Rhode Island City Files For Bankruptcy
MELISSA BLOCK, host: This is ALL THINGS CONSIDERED from NPR News. I'm Melissa Block.
MICHELE NORRIS, host: And I'm Michele Norris.
Central Falls, Rhode Island, has only 19,000 residents, but it's more than $21 million in debt. Its credit rating was downgraded earlier this summer. And this morning, the city joined a short list of municipalities to seek shelter in federal bankruptcy. From member station WRNI, Catherine Welch reports.
CATHERINE WELCH: This morning, in a city council chambers jam-packed with media, retired police and firefighters and elected officials, Central Falls receiver Robert Flanders Jr. delivered the news.
ROBERT FLANDERS JR.: The city of Central Falls will be filing for relief under Chapter 9 of the Federal Bankruptcy Code.
WELCH: This wasn't a surprise announcement. The city has been under receivership for more than a year. It tried to raise cash by hiking taxes by 19 percent, but the poor residents in this tiny city couldn't afford them. Then last week, when concession talks with police and fire unions stalled, that pretty much sealed the deal. Even though Central Falls is the only city in Rhode Island filing for bankruptcy, Flanders hopes the process will go quickly.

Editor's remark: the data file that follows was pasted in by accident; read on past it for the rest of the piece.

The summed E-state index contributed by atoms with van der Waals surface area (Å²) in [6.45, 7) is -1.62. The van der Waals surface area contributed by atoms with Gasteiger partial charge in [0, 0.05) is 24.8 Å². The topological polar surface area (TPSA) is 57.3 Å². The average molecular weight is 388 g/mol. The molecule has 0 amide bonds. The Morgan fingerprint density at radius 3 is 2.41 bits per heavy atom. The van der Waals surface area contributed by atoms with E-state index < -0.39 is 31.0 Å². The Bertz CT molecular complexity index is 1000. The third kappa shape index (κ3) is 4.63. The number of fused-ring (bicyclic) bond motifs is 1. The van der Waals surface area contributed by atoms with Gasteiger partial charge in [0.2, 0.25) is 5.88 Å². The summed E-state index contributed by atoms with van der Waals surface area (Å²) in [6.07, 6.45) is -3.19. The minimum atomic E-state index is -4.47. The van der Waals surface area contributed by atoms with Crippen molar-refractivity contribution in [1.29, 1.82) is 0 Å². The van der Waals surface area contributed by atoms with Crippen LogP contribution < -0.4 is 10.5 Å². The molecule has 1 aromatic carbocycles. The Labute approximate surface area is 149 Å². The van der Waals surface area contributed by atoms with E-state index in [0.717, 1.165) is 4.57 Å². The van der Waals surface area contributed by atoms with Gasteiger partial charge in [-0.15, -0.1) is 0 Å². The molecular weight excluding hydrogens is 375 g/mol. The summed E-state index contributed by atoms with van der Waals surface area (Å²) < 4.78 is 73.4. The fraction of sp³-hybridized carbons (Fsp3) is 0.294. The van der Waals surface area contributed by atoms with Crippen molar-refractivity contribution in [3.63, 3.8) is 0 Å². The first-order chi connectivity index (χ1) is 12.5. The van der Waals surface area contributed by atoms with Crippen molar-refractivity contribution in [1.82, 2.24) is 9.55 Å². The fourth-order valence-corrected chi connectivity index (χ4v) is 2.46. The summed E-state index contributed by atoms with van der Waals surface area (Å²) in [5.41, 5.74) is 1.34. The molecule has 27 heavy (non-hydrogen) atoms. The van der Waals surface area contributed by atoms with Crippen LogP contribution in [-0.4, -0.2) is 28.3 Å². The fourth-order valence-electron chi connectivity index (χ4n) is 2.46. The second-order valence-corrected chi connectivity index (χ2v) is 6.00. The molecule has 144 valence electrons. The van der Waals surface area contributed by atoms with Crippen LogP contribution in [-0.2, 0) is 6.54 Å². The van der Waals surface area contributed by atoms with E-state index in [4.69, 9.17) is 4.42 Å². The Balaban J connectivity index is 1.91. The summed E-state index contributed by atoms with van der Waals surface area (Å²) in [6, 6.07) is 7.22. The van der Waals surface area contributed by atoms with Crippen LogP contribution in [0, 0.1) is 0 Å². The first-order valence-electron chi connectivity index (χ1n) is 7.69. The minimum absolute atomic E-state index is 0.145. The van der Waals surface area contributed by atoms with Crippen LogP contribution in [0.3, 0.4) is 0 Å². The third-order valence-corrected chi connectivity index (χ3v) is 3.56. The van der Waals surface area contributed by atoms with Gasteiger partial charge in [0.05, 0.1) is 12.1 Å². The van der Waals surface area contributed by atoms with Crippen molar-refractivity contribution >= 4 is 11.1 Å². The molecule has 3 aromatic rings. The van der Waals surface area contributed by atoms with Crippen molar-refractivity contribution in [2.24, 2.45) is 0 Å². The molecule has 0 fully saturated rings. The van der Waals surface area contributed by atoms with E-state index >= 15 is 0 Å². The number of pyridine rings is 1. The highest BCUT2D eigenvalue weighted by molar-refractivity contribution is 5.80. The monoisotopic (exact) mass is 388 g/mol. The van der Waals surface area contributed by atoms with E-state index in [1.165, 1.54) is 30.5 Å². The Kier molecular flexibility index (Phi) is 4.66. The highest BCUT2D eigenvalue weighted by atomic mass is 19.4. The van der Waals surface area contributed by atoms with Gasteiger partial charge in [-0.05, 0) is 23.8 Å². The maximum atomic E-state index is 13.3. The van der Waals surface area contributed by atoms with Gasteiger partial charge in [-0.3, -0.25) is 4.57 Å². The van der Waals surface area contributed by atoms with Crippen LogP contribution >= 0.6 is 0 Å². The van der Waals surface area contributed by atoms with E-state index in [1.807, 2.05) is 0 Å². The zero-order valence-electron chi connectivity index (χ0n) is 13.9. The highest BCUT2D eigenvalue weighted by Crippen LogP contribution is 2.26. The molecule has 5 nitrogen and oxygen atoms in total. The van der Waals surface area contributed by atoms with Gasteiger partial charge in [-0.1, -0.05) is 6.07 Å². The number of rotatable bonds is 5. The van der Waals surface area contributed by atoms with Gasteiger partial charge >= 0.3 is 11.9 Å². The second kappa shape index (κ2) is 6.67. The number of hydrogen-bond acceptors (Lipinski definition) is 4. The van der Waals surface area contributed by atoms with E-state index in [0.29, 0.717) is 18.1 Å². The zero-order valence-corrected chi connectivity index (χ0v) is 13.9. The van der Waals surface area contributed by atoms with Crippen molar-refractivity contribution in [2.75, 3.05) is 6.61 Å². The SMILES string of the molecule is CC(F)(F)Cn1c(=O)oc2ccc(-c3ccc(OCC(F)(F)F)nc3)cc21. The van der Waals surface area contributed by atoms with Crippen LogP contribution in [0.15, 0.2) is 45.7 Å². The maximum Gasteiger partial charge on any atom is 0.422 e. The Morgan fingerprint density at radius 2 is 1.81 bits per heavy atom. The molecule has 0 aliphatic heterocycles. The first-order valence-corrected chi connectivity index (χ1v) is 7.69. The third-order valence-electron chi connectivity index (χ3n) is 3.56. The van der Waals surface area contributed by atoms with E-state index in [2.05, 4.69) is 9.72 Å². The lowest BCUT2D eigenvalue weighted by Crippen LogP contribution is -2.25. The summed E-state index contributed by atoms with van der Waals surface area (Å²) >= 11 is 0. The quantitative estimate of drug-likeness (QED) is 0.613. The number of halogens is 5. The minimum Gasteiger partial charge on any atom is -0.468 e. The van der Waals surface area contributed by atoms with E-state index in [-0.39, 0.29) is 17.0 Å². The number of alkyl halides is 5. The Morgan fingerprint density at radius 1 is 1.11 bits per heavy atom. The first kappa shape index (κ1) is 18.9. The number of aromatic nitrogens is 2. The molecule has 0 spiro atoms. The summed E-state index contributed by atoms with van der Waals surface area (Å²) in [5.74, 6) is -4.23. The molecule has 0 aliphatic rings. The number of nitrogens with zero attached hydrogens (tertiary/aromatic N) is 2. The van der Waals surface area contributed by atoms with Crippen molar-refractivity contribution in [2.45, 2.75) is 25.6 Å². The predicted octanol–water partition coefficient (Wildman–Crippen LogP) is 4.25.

JR.: There aren't a lot of signposts. Municipal bankruptcies are very rare. There hadn't been many, and the precedents are few and far between. But the law is there to help cities that find themselves in the straits that Central Falls does.
WELCH: To get back on track, he's asked a federal bankruptcy judge to cut pension checks for 141 retirees by as much as 50 percent, and he's requested that the judge rip up bargaining agreements with the police, fire and municipal workers' unions.
JR.: Although this will sound counterintuitive to some, today marks the beginning of a much brighter future for Central Falls.
WELCH: Outside city hall, Rose Marie Canavan says she wasn't surprise.
ROSE MARIE CANAVAN: It was coming, and nobody wanted to see it.
WELCH: The receiver blames the bankruptcy on years of poor financial planning. Canavan agrees. She served on the city council a decade ago and says back then, the municipal pensions were underfunded.
CANAVAN: I think it's mismanagement of money that goes back way back, and I'm sure that whoever was in office, they had to see it. It's there.
WELCH: Going forward, the goal is to minimize costs and harm and get Central Falls out of bankruptcy in six months. But University of Rhode Island business professor Edward Mazze says the damage is already done.
EDWARD MAZZE: The real impact is that Central Falls is now under a very, very thick cloud, and Rhode Island, which has been under a cloud, the cloud just got thicker.
WELCH: Combined with high unemployment and state budget problems, Mazze says Central Falls' bankruptcy will make it even harder to attract new business and investment to Rhode Island. For NPR News, I'm Catherine Welch in Providence, Rhode Island.
NPR transcripts are created on a rush deadline by Verb8tm, Inc., an NPR contractor, and produced using a proprietary transcription process developed with NPR. This text may not be in its final form and may be updated or revised in the future. Accuracy and availability may vary. The authoritative record of NPR’s programming is the audio record.
Support Rhode Island Public Radio
Stories like these are made possible by contributions from readers and listeners like you.